At this point, may I mention that being vegan, I believe all sentient beings, both human and animal, deserve to be loved, respected, and above all protected. This means, that yes, I am pro-life. However, as someone who grew up in a patriarchal, misogynist Ireland where women weren’t trusted enough to use contraception and make our own choices – and because no situation is ever black and white – I am, always have been, and always will be unequivocally pro-choice!
Why? Because I believe that the bodily autonomy of all women is of major importance, and besides, who am I to inflict my will upon another human being? Who am I to stand in judgement of another woman? Who am I to deny any woman a ‘solution’ to her very personal heartbreaking crisis?
To that end, in 2018, when Ireland unanimously voted to repeal the eighth amendment to our constitution, despite being pro-life, I breathed a sigh of relief for the simple reason that I believe it’s morally wrong for us as a nation to pit the lives of mothers against those of their unborn babies. While in my heart, I will always find it difficult to come to terms with ending the life of an unborn infant, in my head, I cannot and will not ever condemn any woman, nay, punish or criminalise her, for making the heart-shredding choice to end her unplanned or her crisis pregnancy.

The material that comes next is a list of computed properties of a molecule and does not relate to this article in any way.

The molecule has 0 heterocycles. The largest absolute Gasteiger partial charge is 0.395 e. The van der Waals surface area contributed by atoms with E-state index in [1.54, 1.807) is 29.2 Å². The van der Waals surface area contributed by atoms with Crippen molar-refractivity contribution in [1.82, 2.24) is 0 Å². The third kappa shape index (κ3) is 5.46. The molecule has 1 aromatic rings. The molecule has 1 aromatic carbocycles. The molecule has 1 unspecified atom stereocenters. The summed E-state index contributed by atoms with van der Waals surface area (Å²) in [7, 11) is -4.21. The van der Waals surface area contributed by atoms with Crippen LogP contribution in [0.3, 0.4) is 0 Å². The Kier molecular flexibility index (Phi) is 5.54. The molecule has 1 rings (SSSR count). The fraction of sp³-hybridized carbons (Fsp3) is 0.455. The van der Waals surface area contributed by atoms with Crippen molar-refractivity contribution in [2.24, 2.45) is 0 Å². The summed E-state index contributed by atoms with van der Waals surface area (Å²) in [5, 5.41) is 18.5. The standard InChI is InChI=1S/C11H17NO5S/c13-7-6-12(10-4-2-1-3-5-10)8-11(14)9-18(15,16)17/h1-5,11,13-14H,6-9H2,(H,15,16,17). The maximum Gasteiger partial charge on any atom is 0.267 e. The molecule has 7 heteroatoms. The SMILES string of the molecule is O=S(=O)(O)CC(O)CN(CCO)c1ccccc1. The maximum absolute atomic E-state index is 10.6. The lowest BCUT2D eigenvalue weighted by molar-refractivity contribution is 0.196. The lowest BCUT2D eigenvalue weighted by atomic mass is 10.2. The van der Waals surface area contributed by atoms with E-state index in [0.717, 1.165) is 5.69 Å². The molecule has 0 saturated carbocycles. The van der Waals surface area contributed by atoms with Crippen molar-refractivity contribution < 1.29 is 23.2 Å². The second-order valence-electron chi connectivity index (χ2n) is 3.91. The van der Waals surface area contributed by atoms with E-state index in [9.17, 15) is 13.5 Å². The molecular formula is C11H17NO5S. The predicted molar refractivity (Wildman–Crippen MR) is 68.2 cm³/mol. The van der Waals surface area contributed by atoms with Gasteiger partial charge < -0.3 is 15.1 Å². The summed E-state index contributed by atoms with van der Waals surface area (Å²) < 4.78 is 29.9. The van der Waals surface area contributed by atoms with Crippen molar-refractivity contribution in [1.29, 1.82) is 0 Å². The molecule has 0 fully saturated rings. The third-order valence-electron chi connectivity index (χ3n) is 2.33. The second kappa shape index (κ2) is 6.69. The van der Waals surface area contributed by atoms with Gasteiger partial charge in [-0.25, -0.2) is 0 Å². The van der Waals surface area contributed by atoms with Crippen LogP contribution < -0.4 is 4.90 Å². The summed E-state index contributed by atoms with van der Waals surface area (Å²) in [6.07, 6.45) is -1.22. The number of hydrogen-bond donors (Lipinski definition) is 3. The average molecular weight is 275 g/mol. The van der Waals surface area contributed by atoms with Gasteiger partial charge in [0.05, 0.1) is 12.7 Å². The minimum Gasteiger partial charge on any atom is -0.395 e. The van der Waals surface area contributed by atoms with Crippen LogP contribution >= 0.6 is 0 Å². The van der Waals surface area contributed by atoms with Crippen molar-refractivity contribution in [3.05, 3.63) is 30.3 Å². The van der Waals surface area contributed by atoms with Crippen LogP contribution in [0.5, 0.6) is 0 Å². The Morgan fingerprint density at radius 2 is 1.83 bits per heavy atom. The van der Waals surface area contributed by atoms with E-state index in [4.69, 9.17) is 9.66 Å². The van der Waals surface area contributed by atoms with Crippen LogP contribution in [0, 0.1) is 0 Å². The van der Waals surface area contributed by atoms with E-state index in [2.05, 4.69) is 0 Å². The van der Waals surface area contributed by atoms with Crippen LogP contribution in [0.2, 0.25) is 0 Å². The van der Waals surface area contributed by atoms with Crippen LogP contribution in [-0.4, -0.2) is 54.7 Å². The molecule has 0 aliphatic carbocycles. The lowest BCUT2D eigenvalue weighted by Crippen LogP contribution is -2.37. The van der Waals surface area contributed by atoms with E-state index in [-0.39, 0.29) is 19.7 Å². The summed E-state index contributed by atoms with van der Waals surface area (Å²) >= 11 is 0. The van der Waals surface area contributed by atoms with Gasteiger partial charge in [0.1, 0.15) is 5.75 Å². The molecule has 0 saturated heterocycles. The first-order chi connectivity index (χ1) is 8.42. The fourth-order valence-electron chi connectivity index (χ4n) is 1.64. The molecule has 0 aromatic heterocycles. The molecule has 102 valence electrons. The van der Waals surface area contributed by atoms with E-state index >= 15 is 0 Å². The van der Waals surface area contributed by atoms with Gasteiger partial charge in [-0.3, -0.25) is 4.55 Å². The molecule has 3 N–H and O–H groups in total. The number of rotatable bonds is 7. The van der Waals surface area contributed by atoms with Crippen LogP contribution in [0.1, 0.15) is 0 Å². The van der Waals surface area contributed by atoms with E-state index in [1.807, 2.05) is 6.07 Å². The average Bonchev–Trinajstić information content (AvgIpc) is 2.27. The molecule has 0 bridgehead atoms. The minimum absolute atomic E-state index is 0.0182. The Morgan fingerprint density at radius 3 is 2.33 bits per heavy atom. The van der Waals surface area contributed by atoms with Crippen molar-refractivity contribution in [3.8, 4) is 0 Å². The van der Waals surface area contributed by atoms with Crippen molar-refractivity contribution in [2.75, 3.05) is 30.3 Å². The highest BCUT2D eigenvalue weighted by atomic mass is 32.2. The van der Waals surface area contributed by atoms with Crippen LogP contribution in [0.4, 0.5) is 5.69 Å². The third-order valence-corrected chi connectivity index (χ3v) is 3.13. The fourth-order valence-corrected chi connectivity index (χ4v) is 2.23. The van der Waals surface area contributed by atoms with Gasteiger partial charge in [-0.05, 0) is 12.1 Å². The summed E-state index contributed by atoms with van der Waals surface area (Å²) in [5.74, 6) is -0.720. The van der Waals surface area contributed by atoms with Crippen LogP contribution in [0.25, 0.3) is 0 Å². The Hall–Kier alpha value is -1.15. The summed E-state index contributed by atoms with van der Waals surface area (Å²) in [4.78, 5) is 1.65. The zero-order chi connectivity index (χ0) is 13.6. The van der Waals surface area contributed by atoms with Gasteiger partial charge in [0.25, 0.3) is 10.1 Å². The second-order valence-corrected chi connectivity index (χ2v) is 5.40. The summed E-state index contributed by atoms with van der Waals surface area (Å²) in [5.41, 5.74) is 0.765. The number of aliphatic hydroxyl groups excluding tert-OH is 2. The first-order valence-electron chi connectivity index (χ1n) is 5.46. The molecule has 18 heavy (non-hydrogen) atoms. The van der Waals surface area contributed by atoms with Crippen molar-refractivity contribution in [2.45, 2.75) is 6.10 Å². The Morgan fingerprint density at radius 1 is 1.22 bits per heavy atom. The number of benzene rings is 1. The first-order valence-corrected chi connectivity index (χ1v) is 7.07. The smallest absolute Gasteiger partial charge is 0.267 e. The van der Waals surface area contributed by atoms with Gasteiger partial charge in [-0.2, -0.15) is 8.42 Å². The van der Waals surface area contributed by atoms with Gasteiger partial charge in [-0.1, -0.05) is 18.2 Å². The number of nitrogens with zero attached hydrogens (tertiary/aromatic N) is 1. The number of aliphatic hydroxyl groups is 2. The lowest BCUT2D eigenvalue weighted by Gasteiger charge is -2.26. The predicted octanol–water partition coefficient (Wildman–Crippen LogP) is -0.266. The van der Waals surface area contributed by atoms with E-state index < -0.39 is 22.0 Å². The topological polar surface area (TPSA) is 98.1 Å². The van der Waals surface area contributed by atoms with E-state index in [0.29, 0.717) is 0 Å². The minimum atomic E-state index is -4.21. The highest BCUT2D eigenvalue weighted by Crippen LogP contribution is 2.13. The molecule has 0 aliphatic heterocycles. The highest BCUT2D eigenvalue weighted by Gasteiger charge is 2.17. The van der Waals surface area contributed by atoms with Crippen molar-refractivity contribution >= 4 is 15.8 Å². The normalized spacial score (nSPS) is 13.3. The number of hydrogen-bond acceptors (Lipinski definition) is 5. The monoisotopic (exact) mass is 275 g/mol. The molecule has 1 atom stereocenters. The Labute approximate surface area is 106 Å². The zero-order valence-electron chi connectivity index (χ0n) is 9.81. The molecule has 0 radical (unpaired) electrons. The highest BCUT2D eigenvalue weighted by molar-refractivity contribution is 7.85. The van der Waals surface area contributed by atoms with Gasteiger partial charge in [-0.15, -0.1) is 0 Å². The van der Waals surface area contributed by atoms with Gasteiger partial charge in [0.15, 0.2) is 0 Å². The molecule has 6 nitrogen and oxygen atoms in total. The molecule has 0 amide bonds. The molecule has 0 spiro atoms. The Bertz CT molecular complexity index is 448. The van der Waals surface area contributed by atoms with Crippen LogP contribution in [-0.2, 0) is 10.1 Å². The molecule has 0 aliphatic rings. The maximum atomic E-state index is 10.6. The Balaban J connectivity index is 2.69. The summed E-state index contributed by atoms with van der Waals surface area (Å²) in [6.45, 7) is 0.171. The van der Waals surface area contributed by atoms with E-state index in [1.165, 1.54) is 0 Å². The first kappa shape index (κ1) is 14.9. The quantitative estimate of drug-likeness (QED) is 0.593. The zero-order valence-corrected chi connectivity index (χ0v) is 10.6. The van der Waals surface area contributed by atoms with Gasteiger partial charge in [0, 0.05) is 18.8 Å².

I believe that every woman, irrespective of how she became pregnant, should have a right to access safe abortion services and care should she need it, and I’m glad our country provides for that.